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Drug Shortages Related to Infusion

If your hospice agency prescribes infusion for pain relief (PCA), this update is of extreme importance. The supply of several medications and IV saline bags has been limited/unavailable for some time. The devastating damage caused by Hurricane Maria, in Puerto Rico, completely destroyed some of the major manufacturing sites. Manufacturers have not been able to replenish stock to keep up with the demand. All injectable narcotics are in short supply, although we do have some inventory to fulfill orders. The following are currently in limited supply or unavailable from our wholesaler. The anticipated date of recovery is also provided.

  • Morphine is out of stock from our wholesaler. ACP has limited supply of morphine. Recovery is expected in September, 2018, although some product may be available sooner.
  • Hydromorphone is out of stock from our wholesaler. ACP has a moderate amount of hydromorphone. Recovery is expected in late June, 2018.
  • Fentanyl is in limited supply from our wholesaler. ACP has a moderate amount of fentanyl.
  • 0.9% sodium chloride (NS) 100ml bags are out of stock. ACP has no supply. We have been preparing bags to assist with this shortage. Unfortunately, 100ml empty bags are now unavailable. Recovery date is unknown.

We have come up with some solutions to resolve these problems with short supply. When considering infusions for pain control (PCA), please remember the following:

  • 1. Always call the pharmacy first, to determine which injectable narcotic pain medications are available. Don’t be surprised if this changes on a weekly basis. ACP has no control over manufacturer suppl
  • 2. If the patient is able to take oral medications, use oral medications. This will avoid further depletion of the low supply of injectable narcotics. Also, it is much more cost-effective for hospice.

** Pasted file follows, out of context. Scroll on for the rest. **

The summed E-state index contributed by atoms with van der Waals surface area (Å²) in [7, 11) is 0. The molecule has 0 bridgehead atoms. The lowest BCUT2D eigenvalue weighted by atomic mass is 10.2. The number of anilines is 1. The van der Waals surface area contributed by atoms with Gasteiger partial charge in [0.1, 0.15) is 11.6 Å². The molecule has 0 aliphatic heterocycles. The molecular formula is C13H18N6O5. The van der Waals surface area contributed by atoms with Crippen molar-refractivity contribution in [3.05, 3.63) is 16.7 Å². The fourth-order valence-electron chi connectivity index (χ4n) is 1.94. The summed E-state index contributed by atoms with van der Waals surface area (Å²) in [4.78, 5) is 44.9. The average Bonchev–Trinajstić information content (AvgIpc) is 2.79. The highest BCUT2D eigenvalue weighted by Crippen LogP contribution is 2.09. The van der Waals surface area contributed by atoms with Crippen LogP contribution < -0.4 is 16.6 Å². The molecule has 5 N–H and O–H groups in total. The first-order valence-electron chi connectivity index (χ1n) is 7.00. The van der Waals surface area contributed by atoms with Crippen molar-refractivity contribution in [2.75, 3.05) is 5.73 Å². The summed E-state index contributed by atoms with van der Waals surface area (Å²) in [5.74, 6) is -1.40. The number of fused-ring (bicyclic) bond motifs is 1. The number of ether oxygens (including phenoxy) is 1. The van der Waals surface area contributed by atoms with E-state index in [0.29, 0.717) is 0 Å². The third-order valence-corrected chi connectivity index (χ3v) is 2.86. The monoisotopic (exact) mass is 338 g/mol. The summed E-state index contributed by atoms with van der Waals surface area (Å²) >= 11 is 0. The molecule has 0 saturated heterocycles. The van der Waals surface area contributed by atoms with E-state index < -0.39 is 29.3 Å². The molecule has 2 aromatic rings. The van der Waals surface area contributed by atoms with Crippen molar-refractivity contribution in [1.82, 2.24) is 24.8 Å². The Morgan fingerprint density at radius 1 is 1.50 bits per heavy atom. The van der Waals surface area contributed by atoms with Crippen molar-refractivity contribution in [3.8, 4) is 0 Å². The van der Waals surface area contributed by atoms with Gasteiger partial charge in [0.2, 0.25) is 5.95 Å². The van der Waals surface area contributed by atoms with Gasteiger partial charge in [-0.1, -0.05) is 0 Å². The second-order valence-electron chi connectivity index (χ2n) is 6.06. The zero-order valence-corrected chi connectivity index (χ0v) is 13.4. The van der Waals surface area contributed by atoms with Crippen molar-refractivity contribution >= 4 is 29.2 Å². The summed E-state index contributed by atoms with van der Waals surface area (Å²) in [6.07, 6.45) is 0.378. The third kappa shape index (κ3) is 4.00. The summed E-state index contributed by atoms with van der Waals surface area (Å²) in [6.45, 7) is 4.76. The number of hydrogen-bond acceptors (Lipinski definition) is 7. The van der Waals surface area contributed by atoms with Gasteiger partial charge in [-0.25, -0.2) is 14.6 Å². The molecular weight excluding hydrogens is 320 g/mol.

• 3If oral route is not appropriate, consider intermittent injections. Many hospices use SQ button or IV push for “as needed” (prn) orders. It may be possible to prefill syringes if single dose vials are unavailable. Again, please call the pharmacy to see what is available and how we can best help the patient.
  • 4. ACP pharmacists are trained to assist with equianalgesic dosing conversions, if the drug requested is not available. Please call to discuss appropriate options.
  • 5. ACP usually dispenses 100ml bag sizes for PCA use. Since 100ml bags will be depleted within the next one to two months, bags will increase to 250ml volume. Sometimes this may be more medication than the patient will use before they pass away or bags may expire before they are completely used. We may consider removing volume from a 250ml bag to prepare a 200ml bag, if that is more applicable for the patient.

We apologize for the inconvenience that this temporary shortage causes to your hospice. Please be patient while we do the best we can to accommodate your needs and explore other options for appropriate pain control. The solutions we have presented are a proactive means to avoid frustration and dissatisfaction with the system. Thank you for your understanding.